Gas prices have reached record-breaking highs in Massachusetts, with the average rising above $4 per gallon overnight, according to AAA Northeast.
Gas prices have been soaring recently as the war in Ukraine drives up the price of crude oil on the international market, which in turn is felt at the pump in the U.S.
"Normally, it's like $80 to fill this up, it takes 32 gallons," truck driver Cole Choma said. "With fuel prices now, it's like $130, so I don't see how this is doable and I don't get more money every day."
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"I think we're probably headed towards $5 a gallon," said Boston University Professor Robert Kaufmann, who studies world oil markets.
Kaufmann says supply was already tightening before the invasion.
"People are starting to go back to work, and back to their offices, and so demand for motor gasoline was rising," he said.
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More on the Russia-Ukraine War and Fuel Costs
The average price in Massachusetts is now $4.16, which jumped more than 40 cents since last week, when drivers in the Bay State were spending an average of $3.62 per gallon. Gas prices haven't been this high since July of 2008, when the average price for regular unleaded was $4.09.
Nationally, U.S. crude oil surged more than 7% overnight, reacting to supply chain disruptions as Russia continues to invade Ukraine. The price hike reflects the possibility of a boycott of Russian oil, an even tougher sanction and blow to the Russian economy.
"The oil market reacts much like the stock market," Doug Shupe of AAA said. "It gets very jittery when it comes to volatility and we're seeing a lot of volatility right now. And unfortunately, drivers are paying for that at the gas pump."
Frank Macchiarola, senior vice president at the American Petroleum Institute, advocates for more U.S. oil production.
"Oil and natural gas is a strategic asset," he said. "There's no question that we should produce more."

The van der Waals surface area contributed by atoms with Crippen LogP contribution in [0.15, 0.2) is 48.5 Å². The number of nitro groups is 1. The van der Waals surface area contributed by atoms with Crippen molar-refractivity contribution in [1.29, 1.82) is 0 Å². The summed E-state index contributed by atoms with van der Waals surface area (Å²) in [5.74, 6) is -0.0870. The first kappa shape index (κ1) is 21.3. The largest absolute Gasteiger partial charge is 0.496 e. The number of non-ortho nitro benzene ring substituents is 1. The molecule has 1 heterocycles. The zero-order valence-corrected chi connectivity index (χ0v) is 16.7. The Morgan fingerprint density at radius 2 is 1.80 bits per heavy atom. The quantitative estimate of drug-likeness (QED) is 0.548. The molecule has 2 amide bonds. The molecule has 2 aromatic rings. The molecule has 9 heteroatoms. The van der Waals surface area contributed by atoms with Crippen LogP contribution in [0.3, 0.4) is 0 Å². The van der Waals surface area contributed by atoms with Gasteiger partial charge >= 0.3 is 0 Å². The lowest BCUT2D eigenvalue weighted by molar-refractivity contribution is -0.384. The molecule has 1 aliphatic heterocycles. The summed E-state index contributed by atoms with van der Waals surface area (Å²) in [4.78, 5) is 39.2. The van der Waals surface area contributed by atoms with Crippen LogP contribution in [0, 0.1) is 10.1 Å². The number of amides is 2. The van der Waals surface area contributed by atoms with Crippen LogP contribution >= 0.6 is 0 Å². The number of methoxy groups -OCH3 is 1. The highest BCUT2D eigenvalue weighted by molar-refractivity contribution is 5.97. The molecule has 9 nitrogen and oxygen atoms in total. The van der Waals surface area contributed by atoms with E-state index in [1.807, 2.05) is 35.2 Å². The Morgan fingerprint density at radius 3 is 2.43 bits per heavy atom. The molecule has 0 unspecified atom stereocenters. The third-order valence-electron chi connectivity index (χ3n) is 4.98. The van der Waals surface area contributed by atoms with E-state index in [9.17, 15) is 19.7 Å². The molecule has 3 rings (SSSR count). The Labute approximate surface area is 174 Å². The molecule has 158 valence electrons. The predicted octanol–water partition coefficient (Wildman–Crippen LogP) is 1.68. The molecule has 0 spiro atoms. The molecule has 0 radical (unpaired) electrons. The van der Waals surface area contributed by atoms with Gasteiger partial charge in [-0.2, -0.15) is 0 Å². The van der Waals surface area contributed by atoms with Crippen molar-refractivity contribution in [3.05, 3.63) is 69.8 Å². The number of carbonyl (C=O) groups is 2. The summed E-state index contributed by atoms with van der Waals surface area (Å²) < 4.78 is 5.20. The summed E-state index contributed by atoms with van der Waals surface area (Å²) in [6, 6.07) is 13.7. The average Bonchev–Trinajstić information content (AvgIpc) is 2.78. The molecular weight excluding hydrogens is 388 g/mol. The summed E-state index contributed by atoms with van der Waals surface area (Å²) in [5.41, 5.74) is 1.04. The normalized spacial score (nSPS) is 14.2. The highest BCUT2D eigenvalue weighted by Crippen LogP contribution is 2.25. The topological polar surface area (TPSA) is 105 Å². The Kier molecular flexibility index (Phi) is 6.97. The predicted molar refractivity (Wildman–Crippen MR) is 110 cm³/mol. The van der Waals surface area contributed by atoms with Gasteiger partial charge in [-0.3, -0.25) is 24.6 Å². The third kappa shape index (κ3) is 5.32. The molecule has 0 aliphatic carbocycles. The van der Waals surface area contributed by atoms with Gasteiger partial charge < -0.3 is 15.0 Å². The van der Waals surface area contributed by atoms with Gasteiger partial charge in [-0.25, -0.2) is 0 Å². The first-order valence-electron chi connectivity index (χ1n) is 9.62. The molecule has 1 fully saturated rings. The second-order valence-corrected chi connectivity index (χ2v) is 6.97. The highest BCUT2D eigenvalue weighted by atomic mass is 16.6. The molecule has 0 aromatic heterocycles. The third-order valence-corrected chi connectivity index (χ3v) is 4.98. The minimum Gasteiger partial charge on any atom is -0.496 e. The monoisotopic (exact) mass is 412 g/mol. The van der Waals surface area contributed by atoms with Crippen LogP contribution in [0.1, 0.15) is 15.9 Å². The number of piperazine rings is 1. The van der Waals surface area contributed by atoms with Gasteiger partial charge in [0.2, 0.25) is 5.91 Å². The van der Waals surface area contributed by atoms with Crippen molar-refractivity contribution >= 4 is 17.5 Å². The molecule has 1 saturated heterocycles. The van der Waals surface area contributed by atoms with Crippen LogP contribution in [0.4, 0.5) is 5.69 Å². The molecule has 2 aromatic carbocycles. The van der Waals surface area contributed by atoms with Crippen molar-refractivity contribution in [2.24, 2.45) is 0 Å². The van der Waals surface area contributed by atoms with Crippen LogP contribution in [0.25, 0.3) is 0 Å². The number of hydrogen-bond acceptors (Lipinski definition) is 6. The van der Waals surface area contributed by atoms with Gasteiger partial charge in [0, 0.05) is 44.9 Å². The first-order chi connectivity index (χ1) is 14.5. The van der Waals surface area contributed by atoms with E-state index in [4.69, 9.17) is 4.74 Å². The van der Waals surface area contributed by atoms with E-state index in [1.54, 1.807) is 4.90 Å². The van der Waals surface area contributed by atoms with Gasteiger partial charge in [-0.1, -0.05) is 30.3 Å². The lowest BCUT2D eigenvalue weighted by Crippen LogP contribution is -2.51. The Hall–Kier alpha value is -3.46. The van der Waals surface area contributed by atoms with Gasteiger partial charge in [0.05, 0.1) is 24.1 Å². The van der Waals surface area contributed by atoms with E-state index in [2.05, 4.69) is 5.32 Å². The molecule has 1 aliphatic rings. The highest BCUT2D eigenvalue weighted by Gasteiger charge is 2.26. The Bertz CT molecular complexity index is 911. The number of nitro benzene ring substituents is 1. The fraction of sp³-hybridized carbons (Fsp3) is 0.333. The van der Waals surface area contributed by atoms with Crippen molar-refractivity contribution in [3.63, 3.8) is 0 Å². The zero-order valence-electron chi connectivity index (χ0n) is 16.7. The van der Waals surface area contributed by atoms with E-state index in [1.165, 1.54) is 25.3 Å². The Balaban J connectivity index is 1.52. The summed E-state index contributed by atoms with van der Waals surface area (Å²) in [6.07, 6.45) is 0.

Macchiarola says the crisis in Ukraine shows the U.S. needs to be more energy-secure, as demand will increase in the years to come.
"The critical question for policy makers in the United States is, 'Are we going to get more of that energy from hostile foreign regions like Russia, or are we going to produce more of it in the United States?'" he said.
Experts say domestic production is an option to help keep costs at bay, as is tapping into the national reserve.
Some local experts are calling on the U.S. and other nations to stop buying fuel from Russia. — calls echoed by a growing number of Democrats and Republicans in Congress. During NBC10 Boston's new weekly series, the "Russia-Ukraine Q&A," three local experts argued that failing to block Russia's energy shipments supports the chief source of funding for the Russian military attacking Ukraine.
Cutting off Russian oil would worsen the inflation plaguing the U.S. and Europe and send gas prices soaring. Some Massachusetts drivers said the cost is worth the cause, while others argue it isn't worth it.
“They’re terrible," Karen Panasevich- Cummins said of the gas prices. "But I also think we need to stop buying Russian gas and oil. I think what’s happening in Ukraine is awful."
"Yes, it hurts Russia," said Kaufmann. "The more people who don't buy their oil, the more of a discount they have to offer to get somebody to buy it which means they earn less revenue per barrel."